Identifying Root Cause Key to Growth

We have taken to a root cause analysis to pinpoint the areas that need attention. This coupled with consultative approach involving all stakeholders has shown results, says Suresh Prabhu

01 April, 2016 Opinion, Economy
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What China did in 1978, we did in 1991 and both have travelled a long distance since then. China, at $10 trillion today stands as second largest economy while India is at $2 trillion aspiring to be $20 trillion by 2025. The path pursued by both the economies has been the same—reforms. So, there is no question on whether or not we need reforms.

About a decade and a half ago, I was confronted with the question—what is reform? During my time as Minister of Power, we wanted to open up the power sector. Some said, no need! I remember having had intense dialogues with the most militant trade unions in West Bengal. The opinion was totally divided. I told them that the power sector is starving and soon you shall too. Forget pensions, even the salaries are threatened. The only hope is reforms, I said.

The beginning of the process of reform has to be based on a detailed analysis of the situation, which today is nearly as bad as it was in 1991. China started reforms in the face of a closed economy, unrest, poor industrial activity and food insecurity. So, when there is no way out, the only recourse is reforms. Fortunately, for us the situation was not so bad.

We have made progress but a lot more needs to be done. Rather than comparing notes with others we actually need to evaluate our own performance and see where we are. Reforms must benefit the target groups, whether tribals, poor, farmers or the deprived. At the same time, we have to ensure that changes happen at the macro level as well.

If you talk about reforms, can you have a complete detailed agenda of reform—something that people want or demand? The challenge faced here is, you try to detail too much, which ends up creating too many opponents to it. The other way is, have a clear-cut roadmap wherein not necessarily everything has to be spelt out in detail. China faced the same dilemma.

I remember, Deng Xiaoping was asked the same question in the party congress, he said when you are at the river, focus on crossing the river rather than making a detailed roadmap. This is exactly what we need to do. Sometimes play by the ear; sometime feel the ground; and, some other time go by your instinct but always ensure to bring all the stakeholders together. This is how we succeeded in getting the power sector reforms rolling, as we talked to unions, farmers’ organisations and everyone else.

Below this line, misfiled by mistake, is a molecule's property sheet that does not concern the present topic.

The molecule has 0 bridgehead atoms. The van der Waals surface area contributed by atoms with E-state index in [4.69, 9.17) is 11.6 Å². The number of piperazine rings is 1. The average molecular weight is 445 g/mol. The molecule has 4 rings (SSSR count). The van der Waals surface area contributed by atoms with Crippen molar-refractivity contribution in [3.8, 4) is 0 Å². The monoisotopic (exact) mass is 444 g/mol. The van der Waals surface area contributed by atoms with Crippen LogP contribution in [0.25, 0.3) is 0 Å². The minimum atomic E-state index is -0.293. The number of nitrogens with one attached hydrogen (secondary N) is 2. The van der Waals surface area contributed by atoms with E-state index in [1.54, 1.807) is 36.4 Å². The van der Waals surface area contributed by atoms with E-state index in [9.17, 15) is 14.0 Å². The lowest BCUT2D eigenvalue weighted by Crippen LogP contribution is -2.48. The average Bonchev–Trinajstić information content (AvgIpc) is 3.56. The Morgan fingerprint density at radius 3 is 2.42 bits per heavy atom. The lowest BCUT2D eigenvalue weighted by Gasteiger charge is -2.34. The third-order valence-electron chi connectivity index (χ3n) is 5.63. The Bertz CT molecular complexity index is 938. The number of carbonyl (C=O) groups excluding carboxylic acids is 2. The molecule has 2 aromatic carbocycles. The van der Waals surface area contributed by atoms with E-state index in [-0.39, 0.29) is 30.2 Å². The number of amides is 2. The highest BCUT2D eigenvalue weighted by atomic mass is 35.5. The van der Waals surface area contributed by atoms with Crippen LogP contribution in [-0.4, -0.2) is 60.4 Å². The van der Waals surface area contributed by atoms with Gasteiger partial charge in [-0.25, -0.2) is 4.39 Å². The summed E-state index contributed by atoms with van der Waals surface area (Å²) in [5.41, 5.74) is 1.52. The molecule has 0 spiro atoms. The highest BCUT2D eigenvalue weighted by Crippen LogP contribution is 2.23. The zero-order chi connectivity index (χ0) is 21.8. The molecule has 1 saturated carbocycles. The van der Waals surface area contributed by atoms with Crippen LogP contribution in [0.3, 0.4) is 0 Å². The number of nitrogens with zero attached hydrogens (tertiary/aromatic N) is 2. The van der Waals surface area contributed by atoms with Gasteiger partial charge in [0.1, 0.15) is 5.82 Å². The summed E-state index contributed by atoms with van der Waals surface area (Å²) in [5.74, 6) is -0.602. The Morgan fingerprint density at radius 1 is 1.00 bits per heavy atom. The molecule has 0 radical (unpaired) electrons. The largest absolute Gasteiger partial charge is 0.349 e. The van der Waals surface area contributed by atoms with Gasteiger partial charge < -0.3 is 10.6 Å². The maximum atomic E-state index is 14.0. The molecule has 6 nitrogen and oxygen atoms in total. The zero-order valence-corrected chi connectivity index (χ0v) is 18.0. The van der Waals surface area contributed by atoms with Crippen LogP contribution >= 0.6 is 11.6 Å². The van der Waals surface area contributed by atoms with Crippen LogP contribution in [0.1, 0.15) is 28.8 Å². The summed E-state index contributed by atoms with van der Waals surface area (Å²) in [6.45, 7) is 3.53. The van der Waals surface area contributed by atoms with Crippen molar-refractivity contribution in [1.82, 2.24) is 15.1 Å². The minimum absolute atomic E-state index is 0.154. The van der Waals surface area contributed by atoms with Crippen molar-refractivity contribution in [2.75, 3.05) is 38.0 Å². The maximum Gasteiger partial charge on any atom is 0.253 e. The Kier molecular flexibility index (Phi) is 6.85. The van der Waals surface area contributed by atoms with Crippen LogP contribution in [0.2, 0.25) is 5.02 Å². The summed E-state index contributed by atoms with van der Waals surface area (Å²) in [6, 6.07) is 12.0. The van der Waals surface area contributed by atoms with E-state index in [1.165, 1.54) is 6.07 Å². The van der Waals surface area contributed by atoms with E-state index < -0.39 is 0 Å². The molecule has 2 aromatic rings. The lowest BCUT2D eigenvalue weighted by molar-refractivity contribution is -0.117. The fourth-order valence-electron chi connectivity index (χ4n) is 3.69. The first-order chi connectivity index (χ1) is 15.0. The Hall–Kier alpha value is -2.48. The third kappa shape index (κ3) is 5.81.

I recall, when we were having the discussion on the Electricity Act. We have already had several rounds on the matter, which involved top trade union leaders and other stakeholders. At the end, they said, we will agree to all your conditions, provided you agree to one of our’s. I said, go ahead. The condition is that you will not call us again for any more discussion, pat came the reply. The law got passed subsequently that resulted in creating a huge capacity in power sector, which is unprecedented in a situation that was wrought by power deficit.

If today, we have become power surplus, it is the fruit of the reforms process. We need to repeat it in many areas: rural development, railways, health and so on. In Railways, we have started with delegation of powers, not a single rupee tender has come to me yet and it will never come as long as I am a Minister.

Decision-making powers have been delegated down to the functional level and at the same time the functionaries are being given Key Result Areas (KRAs). We have started doing something like giving autonomy to the zones, by signing MoUs with them – this is what you need to do, these are the parameters and you would be accountable for certain outcomes.